Handling a Tragic Death

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Before and after funerals at funeral homes, the death of a loved one who died in a tragic or sudden accident can be very difficult for both family and close friends. Additionally, if a family member or close friend was in the accident that cause the death and they survived, survivor’s guilt can compound the emotional trauma surrounding the death.

Comforting a grieving family and close friends of the deceased after a tragic death requires that we be sensitive to the situation and the emotions that surround it. Tragic deaths are unexpected. They include deaths from things like car accidents, motorcycle accidents, ATV accidents, falls, fires, and drownings.

Tragic deaths don’t make sense. Many of the questions that families and close friends of the person who died seek to find answers to why their loved one was where they were when the accident occurred and why their loved one died and not someone else. For people who were in the accident or saw the accident and survived, their questions can be agonizing: “why them and not me?,” “why didn’t I or couldn’t I prevent the accident and/or save them?,” and “is it my fault they died?”

This kind of emotional turmoil can be very difficult to witness and very difficult to know how to comfort, but a few guidelines can help us to provide the support the bereaved family and close friends need.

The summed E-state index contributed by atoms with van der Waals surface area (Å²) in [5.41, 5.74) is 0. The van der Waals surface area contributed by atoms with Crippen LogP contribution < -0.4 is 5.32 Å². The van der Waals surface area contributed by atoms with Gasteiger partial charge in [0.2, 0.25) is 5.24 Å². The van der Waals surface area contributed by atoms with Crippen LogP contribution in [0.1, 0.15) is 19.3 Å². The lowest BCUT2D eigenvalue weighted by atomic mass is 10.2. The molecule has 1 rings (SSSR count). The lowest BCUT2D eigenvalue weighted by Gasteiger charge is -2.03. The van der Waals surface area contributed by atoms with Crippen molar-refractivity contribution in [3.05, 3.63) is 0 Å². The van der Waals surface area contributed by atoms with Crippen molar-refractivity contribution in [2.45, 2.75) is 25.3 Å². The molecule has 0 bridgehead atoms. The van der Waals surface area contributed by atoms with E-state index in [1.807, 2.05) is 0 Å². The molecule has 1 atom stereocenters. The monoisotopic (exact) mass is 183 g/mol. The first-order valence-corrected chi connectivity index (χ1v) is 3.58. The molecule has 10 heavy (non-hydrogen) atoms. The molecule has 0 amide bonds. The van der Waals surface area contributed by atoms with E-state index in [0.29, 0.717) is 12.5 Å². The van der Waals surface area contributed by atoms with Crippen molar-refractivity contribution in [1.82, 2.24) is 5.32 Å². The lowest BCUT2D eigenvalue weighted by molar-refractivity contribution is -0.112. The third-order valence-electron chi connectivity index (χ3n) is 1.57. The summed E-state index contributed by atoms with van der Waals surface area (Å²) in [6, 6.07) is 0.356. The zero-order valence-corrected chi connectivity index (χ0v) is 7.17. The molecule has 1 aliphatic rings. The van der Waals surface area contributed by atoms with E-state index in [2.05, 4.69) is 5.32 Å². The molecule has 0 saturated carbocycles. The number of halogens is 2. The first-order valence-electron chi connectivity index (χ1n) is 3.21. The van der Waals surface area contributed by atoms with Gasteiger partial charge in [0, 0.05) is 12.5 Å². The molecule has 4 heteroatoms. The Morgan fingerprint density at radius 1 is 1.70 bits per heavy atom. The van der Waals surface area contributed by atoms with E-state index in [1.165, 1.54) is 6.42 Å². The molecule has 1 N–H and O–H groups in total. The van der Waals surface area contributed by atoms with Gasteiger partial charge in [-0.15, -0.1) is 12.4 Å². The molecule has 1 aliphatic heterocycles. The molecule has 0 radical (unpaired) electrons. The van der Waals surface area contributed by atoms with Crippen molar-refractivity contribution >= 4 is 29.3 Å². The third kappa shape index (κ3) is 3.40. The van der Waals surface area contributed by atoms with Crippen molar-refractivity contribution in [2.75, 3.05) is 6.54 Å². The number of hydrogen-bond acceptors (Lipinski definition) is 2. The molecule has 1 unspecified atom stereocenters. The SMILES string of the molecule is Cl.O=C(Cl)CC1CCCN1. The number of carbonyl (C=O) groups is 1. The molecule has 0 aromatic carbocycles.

There are definitely things we shouldn’t say:

  • “They were born to be wild, so it’s no surprise this happened.”
  • “Why wasn’t someone watching them?”
  • “Were they wearing their seatbelts?”
  • “Are you going to press charges against the other driver?”
  • “Did you have life jackets on the boat?”
  • “I told you that you needed a fence around the pool.”
  • “You’re lucky you survived.”

As insensitive as all of these statements or questions sound and as inappropriate as they truly are under any circumstances, there are people who will say them after a tragic death.

No matter whether the deceased died in a car accident or from an accident at work, tragic deaths take everyone by surprise. Because of this, we can find ourselves immediately thinking different things all at once. The key is to stay quiet, take a deep breath, and step back to purposely think about what will be helpful and comforting to the family and close friends who have lost someone they love.

Here are some suggestions for offering sympathy and support without trying to find reasons why the accident happened (which is at the heart of the insensitive comments listed above):

  • “I am so sorry. This is such a tragedy. I can’t truly express how sorry I am this happened and that you are going through this.”
  • “I share in your grief and I am keeping you all in my prayers.”
  • “Please accept my deepest sympathies on your loss. I truly can’t imagine what you are going through.”

If you aren’t comfortable talking with the family and close friends of the deceased directly, then send them a sympathy card expressing your condolences. Consider, as well, dropping food off for meals while they are making funeral arrangements, since preparing and eating food will be the last thing on their minds. If there are household chores or lawn care projects they need done, then take it upon yourself to take care of things. It’s true that actions can speak louder than words.

If you need guidance on handling tragic deaths at funerals at funeral homes, our empathetic and knowledgeable staff at Hopler & Eschbach Funeral Home can assist you. You can stop by our funeral home at 483 Chenango St., Binghamton, NY 13901, or you can contact us today at (607) 722-4023.